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A New Venture Fund Will Only Invest In Wildfire-Fighting Technology

A New Venture Fund Will Only Invest In Wildfire-Fighting Technology

A New Venture Fund Will Only Invest In Wildfire-Fighting Technology

To better serve their clients, some VC firms focus on a certain industry, such as transportation or cryptocurrency. California is home to a new investment vehicle called Convective Capital, and its exclusive focus will be on preventing and putting out wildfires.

This month, a new fund launched with $35 million to support technology businesses working to detect, prevent, or manage the spread of wildfires, an increasing calamity in the American West and around the world.

Wildfires cause an annual estimated $50 billion in damage, and investors believe that modern firefighting technology, including drones, weather sensors, and expensive fire retardants, has done nothing to mitigate this natural and economic disaster. “There’s still a really huge gap between what needs to be done and what’s being done,” says Bill Clerico, founder and managing partner of Convective Capital.

Former mobile payments industry employee of Clerico. Clerico moved to a ranch in Mendocino, north of San Francisco, after selling his firm WePay to JPMorgan Chase & Co. in 2017, only to be confronted by the harsh realities of rural living. Near his home, a fire that spread over 90 acres licked the approach road. It was difficult to get insurance.

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He reflects on his experience: “I was basically running into wildfire all the time.” Clerico joined the fire department on a voluntary basis and started looking for engineers who were already working on a solution. Charity’s work on wildfires was how he met the three other technologists who would become partners in the fund. Their backers include anonymous philanthropies and affluent people whose homes have been damaged or endangered by fires, but Clerico would not reveal their identities.


Convective Capital partner George Whitesides, who was previously the CEO of Richard Branson’s space venture Virgin Galactic, faced frequent fires in the desert during his tenure at Virgin Galactic. He claims it was a “foreshadowing” of future events.

Whitesides, a former NASA administrator, thinks aerospace and aviation technology firms can significantly aid fire control by providing communication equipment during disasters and doing damage assessments. Overstory, a software business, uses satellite pictures of vegetation to determine high-risk locations for wildfires and has already received an investment from Convective Capital.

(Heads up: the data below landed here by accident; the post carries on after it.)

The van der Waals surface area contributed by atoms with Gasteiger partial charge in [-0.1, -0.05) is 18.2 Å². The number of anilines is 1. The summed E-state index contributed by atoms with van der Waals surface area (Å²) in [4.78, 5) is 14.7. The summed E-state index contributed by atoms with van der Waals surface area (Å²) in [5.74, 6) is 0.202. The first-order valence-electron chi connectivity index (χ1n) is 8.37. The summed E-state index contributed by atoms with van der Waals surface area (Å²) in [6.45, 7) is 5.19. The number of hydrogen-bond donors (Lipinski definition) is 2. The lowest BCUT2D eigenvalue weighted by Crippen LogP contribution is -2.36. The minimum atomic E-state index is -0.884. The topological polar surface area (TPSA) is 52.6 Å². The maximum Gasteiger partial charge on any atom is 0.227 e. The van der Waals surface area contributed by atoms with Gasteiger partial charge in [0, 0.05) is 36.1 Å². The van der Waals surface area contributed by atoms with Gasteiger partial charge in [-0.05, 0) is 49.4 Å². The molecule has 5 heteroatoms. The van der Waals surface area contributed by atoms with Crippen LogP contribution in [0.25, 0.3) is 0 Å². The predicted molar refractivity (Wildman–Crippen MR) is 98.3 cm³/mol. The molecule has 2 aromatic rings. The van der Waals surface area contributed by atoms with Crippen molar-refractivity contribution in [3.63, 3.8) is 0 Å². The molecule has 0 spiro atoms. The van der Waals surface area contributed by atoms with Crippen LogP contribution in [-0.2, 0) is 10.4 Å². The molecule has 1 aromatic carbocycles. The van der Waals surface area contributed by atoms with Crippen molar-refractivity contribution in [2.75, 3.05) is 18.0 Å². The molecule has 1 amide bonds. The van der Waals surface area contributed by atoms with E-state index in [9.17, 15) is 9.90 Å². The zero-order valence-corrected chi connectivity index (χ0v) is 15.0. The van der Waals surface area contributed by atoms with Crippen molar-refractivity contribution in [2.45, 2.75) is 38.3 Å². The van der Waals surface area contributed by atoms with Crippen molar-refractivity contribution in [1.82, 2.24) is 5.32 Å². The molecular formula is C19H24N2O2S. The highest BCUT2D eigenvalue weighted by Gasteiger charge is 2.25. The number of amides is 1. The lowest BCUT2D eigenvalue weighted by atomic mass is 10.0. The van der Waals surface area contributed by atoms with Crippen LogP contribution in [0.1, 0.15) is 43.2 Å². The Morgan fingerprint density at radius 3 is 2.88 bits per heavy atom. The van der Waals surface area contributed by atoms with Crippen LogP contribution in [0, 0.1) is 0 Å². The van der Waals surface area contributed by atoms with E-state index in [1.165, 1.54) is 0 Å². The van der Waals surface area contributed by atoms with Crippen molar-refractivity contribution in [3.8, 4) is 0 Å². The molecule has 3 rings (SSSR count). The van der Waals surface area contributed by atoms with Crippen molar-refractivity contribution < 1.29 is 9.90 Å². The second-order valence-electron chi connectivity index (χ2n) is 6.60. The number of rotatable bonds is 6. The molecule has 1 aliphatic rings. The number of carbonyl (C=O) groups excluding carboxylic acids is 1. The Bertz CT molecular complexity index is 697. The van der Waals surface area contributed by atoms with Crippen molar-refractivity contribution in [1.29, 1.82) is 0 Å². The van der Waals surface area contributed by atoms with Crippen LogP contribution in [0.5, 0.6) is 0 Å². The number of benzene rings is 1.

Pano AI, which develops cameras to detect new flames, and Burbot, a robotics business working on controlled burns to limit fires, have both received funding from the fund. In the next three years, the investors will write another 15 checks for “fintech.”

Clerico believes that his portfolio companies’ ideal clients include government agencies, utilities, insurance companies, and property owners. In spite of the fact that governments and utilities aren’t flush with cash, they have nonetheless pledged billions to combat wildfires, creating an urgent need that might provide startups with a better sales foothold. Clerico believes that while the current issue is serious, there is some good news: wildfires are a high priority, especially for utilities.

However, wealthy residents have shown they are prepared to pay for any fire remedy, raising concerns that fire tech will exclusively benefit the wealthy. To Clerico’s mind, the rules as they stand are skewed in that direction. And he adds, “Right now, tech aside,” meaning that it is happening. “Only high-value properties are being insured by insurance providers.” Moreover, he says, his fund will urge businesses to promote economic inclusion in accordance with established standards.

Startups may be tempted to use technology to address issues that would be better addressed by investing in human capital, better logistics, and more effective government regulation. Orange County, California’s fire chief, Captain Brian Fennessy, says he is “constantly” approached by entrepreneurs with business proposals. Unfortunately, many of them ignore his special requirements. Despite the proliferation of businesses offering fire departments unmanned drones or aircraft, Fennessy maintains that having a person in the cockpit who can respond to emergencies is preferable.

Even yet, Fennessy is grateful for the help he has received from Convective Capital and other VC firms. In particular, he is looking for businesses that can report real-time updates on nighttime and wildfire situations on the ground. Fennessy warns that “the fire’s already grown” if help arrives more than a minute or two late.

He feels helpless despite the fact that his division has access to two planes and a supercomputer. Simply put, “we’ve been outperformed and outflanked by these flames,” he says.

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